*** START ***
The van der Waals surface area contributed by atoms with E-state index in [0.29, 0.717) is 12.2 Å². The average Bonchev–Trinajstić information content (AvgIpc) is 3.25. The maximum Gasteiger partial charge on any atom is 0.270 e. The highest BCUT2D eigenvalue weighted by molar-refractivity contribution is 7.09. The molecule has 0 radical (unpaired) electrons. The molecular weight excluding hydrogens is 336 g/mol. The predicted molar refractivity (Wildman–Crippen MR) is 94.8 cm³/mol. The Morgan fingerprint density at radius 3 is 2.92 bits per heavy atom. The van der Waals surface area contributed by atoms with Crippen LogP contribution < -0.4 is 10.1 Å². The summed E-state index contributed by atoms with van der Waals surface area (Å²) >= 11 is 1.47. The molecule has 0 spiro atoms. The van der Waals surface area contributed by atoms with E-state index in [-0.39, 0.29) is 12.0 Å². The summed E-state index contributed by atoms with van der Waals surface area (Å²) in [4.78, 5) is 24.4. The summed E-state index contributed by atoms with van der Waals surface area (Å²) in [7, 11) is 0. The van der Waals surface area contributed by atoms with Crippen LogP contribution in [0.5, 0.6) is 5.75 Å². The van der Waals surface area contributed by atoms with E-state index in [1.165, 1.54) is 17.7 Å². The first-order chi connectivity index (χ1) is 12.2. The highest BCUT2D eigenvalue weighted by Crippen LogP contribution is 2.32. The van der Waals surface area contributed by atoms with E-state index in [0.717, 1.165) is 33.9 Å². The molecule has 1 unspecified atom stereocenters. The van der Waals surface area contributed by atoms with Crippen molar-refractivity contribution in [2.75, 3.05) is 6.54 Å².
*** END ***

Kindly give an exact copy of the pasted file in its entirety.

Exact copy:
The van der Waals surface area contributed by atoms with E-state index in [0.29, 0.717) is 12.2 Å². The average Bonchev–Trinajstić information content (AvgIpc) is 3.25. The maximum Gasteiger partial charge on any atom is 0.270 e. The highest BCUT2D eigenvalue weighted by molar-refractivity contribution is 7.09. The molecule has 0 radical (unpaired) electrons. The molecular weight excluding hydrogens is 336 g/mol. The predicted molar refractivity (Wildman–Crippen MR) is 94.8 cm³/mol. The Morgan fingerprint density at radius 3 is 2.92 bits per heavy atom. The van der Waals surface area contributed by atoms with Crippen LogP contribution < -0.4 is 10.1 Å². The summed E-state index contributed by atoms with van der Waals surface area (Å²) >= 11 is 1.47. The molecule has 0 spiro atoms. The van der Waals surface area contributed by atoms with E-state index in [-0.39, 0.29) is 12.0 Å². The summed E-state index contributed by atoms with van der Waals surface area (Å²) in [4.78, 5) is 24.4. The summed E-state index contributed by atoms with van der Waals surface area (Å²) in [7, 11) is 0. The van der Waals surface area contributed by atoms with Crippen LogP contribution in [0.5, 0.6) is 5.75 Å². The van der Waals surface area contributed by atoms with E-state index in [1.165, 1.54) is 17.7 Å². The first-order chi connectivity index (χ1) is 12.2. The highest BCUT2D eigenvalue weighted by Crippen LogP contribution is 2.32. The van der Waals surface area contributed by atoms with E-state index in [0.717, 1.165) is 33.9 Å². The molecule has 1 unspecified atom stereocenters. The van der Waals surface area contributed by atoms with Crippen molar-refractivity contribution in [2.75, 3.05) is 6.54 Å².